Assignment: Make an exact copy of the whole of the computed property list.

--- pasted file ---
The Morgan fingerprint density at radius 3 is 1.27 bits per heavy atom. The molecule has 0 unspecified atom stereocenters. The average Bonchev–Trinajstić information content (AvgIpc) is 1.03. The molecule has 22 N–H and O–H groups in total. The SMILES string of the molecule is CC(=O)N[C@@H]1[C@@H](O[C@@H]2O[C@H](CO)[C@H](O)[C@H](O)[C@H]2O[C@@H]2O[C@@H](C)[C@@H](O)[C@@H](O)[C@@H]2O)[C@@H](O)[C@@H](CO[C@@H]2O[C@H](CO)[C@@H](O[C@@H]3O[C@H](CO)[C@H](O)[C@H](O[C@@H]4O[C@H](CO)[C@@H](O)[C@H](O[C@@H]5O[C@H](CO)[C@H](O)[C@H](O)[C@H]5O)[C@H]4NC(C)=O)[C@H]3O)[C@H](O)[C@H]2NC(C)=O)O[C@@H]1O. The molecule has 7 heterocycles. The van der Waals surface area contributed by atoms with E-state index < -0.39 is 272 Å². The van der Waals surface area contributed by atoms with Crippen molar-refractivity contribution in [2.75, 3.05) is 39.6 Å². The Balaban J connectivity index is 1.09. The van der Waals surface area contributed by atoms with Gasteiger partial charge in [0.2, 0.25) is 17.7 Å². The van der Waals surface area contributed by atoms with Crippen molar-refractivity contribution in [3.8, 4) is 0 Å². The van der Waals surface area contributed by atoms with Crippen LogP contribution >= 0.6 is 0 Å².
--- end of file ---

The Morgan fingerprint density at radius 3 is 1.27 bits per heavy atom. The molecule has 0 unspecified atom stereocenters. The average Bonchev–Trinajstić information content (AvgIpc) is 1.03. The molecule has 22 N–H and O–H groups in total. The SMILES string of the molecule is CC(=O)N[C@@H]1[C@@H](O[C@@H]2O[C@H](CO)[C@H](O)[C@H](O)[C@H]2O[C@@H]2O[C@@H](C)[C@@H](O)[C@@H](O)[C@@H]2O)[C@@H](O)[C@@H](CO[C@@H]2O[C@H](CO)[C@@H](O[C@@H]3O[C@H](CO)[C@H](O)[C@H](O[C@@H]4O[C@H](CO)[C@@H](O)[C@H](O[C@@H]5O[C@H](CO)[C@H](O)[C@H](O)[C@H]5O)[C@H]4NC(C)=O)[C@H]3O)[C@H](O)[C@H]2NC(C)=O)O[C@@H]1O. The molecule has 7 heterocycles. The van der Waals surface area contributed by atoms with E-state index < -0.39 is 272 Å². The van der Waals surface area contributed by atoms with Crippen molar-refractivity contribution in [2.75, 3.05) is 39.6 Å². The Balaban J connectivity index is 1.09. The van der Waals surface area contributed by atoms with Gasteiger partial charge in [0.2, 0.25) is 17.7 Å². The van der Waals surface area contributed by atoms with Crippen molar-refractivity contribution in [3.8, 4) is 0 Å². The van der Waals surface area contributed by atoms with Crippen LogP contribution >= 0.6 is 0 Å².